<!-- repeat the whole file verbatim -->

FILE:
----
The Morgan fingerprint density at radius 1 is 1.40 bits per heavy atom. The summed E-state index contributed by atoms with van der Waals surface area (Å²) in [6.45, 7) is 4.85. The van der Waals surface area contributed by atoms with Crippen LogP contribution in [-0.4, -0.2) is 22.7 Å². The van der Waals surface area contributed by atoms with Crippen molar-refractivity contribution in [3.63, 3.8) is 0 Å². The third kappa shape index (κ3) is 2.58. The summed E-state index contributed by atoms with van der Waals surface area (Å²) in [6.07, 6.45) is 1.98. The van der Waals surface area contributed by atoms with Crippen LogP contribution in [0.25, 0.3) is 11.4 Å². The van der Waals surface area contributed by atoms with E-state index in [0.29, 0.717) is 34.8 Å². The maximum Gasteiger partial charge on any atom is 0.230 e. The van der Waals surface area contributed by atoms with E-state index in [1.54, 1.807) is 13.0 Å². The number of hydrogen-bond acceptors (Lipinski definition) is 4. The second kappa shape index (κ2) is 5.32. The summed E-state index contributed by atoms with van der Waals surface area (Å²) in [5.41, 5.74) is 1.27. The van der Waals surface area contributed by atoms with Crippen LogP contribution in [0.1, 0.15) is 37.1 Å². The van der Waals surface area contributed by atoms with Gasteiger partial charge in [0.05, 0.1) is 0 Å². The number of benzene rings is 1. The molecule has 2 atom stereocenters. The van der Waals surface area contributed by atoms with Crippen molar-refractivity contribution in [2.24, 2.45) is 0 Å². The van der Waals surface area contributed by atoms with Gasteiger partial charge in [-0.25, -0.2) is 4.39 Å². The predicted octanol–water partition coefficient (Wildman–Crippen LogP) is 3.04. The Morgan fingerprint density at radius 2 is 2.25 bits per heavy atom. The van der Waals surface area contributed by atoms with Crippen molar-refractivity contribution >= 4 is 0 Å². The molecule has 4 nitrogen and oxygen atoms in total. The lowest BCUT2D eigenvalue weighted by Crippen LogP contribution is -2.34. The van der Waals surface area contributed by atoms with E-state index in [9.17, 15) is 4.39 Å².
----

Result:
The Morgan fingerprint density at radius 1 is 1.40 bits per heavy atom. The summed E-state index contributed by atoms with van der Waals surface area (Å²) in [6.45, 7) is 4.85. The van der Waals surface area contributed by atoms with Crippen LogP contribution in [-0.4, -0.2) is 22.7 Å². The van der Waals surface area contributed by atoms with Crippen molar-refractivity contribution in [3.63, 3.8) is 0 Å². The third kappa shape index (κ3) is 2.58. The summed E-state index contributed by atoms with van der Waals surface area (Å²) in [6.07, 6.45) is 1.98. The van der Waals surface area contributed by atoms with Crippen LogP contribution in [0.25, 0.3) is 11.4 Å². The van der Waals surface area contributed by atoms with E-state index in [0.29, 0.717) is 34.8 Å². The maximum Gasteiger partial charge on any atom is 0.230 e. The van der Waals surface area contributed by atoms with E-state index in [1.54, 1.807) is 13.0 Å². The number of hydrogen-bond acceptors (Lipinski definition) is 4. The second kappa shape index (κ2) is 5.32. The summed E-state index contributed by atoms with van der Waals surface area (Å²) in [5.41, 5.74) is 1.27. The van der Waals surface area contributed by atoms with Crippen LogP contribution in [0.1, 0.15) is 37.1 Å². The van der Waals surface area contributed by atoms with Gasteiger partial charge in [0.05, 0.1) is 0 Å². The number of benzene rings is 1. The molecule has 2 atom stereocenters. The van der Waals surface area contributed by atoms with Crippen molar-refractivity contribution in [2.24, 2.45) is 0 Å². The van der Waals surface area contributed by atoms with Gasteiger partial charge in [-0.25, -0.2) is 4.39 Å². The predicted octanol–water partition coefficient (Wildman–Crippen LogP) is 3.04. The Morgan fingerprint density at radius 2 is 2.25 bits per heavy atom. The van der Waals surface area contributed by atoms with Crippen molar-refractivity contribution >= 4 is 0 Å². The molecule has 4 nitrogen and oxygen atoms in total. The lowest BCUT2D eigenvalue weighted by Crippen LogP contribution is -2.34. The van der Waals surface area contributed by atoms with E-state index in [9.17, 15) is 4.39 Å².